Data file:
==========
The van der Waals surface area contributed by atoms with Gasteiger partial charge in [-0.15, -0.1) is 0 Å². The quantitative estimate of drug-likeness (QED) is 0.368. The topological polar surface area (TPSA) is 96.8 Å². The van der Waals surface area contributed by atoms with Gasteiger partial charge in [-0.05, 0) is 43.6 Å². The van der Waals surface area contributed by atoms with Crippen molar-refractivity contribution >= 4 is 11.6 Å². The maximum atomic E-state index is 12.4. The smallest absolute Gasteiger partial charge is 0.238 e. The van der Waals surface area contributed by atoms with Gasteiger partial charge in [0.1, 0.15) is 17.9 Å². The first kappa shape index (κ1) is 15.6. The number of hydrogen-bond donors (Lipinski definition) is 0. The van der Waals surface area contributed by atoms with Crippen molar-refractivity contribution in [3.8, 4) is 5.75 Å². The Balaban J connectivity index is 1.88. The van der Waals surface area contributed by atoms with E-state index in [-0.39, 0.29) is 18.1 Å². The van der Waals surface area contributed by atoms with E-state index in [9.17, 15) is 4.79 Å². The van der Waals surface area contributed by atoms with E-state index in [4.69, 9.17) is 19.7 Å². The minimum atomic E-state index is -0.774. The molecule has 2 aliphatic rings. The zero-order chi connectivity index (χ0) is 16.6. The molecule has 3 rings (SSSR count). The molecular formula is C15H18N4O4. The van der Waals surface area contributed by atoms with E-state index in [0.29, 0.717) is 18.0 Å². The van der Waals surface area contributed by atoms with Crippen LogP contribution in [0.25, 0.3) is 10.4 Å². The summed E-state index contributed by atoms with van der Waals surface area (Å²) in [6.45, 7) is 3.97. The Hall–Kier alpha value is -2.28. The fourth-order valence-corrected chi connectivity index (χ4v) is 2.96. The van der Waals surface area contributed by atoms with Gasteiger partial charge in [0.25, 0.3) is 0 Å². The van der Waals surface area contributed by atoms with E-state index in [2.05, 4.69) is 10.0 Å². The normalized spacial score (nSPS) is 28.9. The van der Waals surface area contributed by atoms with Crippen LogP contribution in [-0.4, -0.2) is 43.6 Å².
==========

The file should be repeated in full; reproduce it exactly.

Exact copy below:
The van der Waals surface area contributed by atoms with Gasteiger partial charge in [-0.15, -0.1) is 0 Å². The quantitative estimate of drug-likeness (QED) is 0.368. The topological polar surface area (TPSA) is 96.8 Å². The van der Waals surface area contributed by atoms with Gasteiger partial charge in [-0.05, 0) is 43.6 Å². The van der Waals surface area contributed by atoms with Crippen molar-refractivity contribution >= 4 is 11.6 Å². The maximum atomic E-state index is 12.4. The smallest absolute Gasteiger partial charge is 0.238 e. The van der Waals surface area contributed by atoms with Gasteiger partial charge in [0.1, 0.15) is 17.9 Å². The first kappa shape index (κ1) is 15.6. The number of hydrogen-bond donors (Lipinski definition) is 0. The van der Waals surface area contributed by atoms with Crippen molar-refractivity contribution in [3.8, 4) is 5.75 Å². The Balaban J connectivity index is 1.88. The van der Waals surface area contributed by atoms with E-state index in [-0.39, 0.29) is 18.1 Å². The van der Waals surface area contributed by atoms with E-state index in [9.17, 15) is 4.79 Å². The van der Waals surface area contributed by atoms with E-state index in [4.69, 9.17) is 19.7 Å². The minimum atomic E-state index is -0.774. The molecule has 2 aliphatic rings. The zero-order chi connectivity index (χ0) is 16.6. The molecule has 3 rings (SSSR count). The molecular formula is C15H18N4O4. The van der Waals surface area contributed by atoms with E-state index in [0.29, 0.717) is 18.0 Å². The van der Waals surface area contributed by atoms with Crippen LogP contribution in [0.25, 0.3) is 10.4 Å². The summed E-state index contributed by atoms with van der Waals surface area (Å²) in [6.45, 7) is 3.97. The Hall–Kier alpha value is -2.28. The fourth-order valence-corrected chi connectivity index (χ4v) is 2.96. The van der Waals surface area contributed by atoms with Gasteiger partial charge in [0.25, 0.3) is 0 Å². The van der Waals surface area contributed by atoms with E-state index in [2.05, 4.69) is 10.0 Å². The normalized spacial score (nSPS) is 28.9. The van der Waals surface area contributed by atoms with Crippen LogP contribution in [-0.4, -0.2) is 43.6 Å².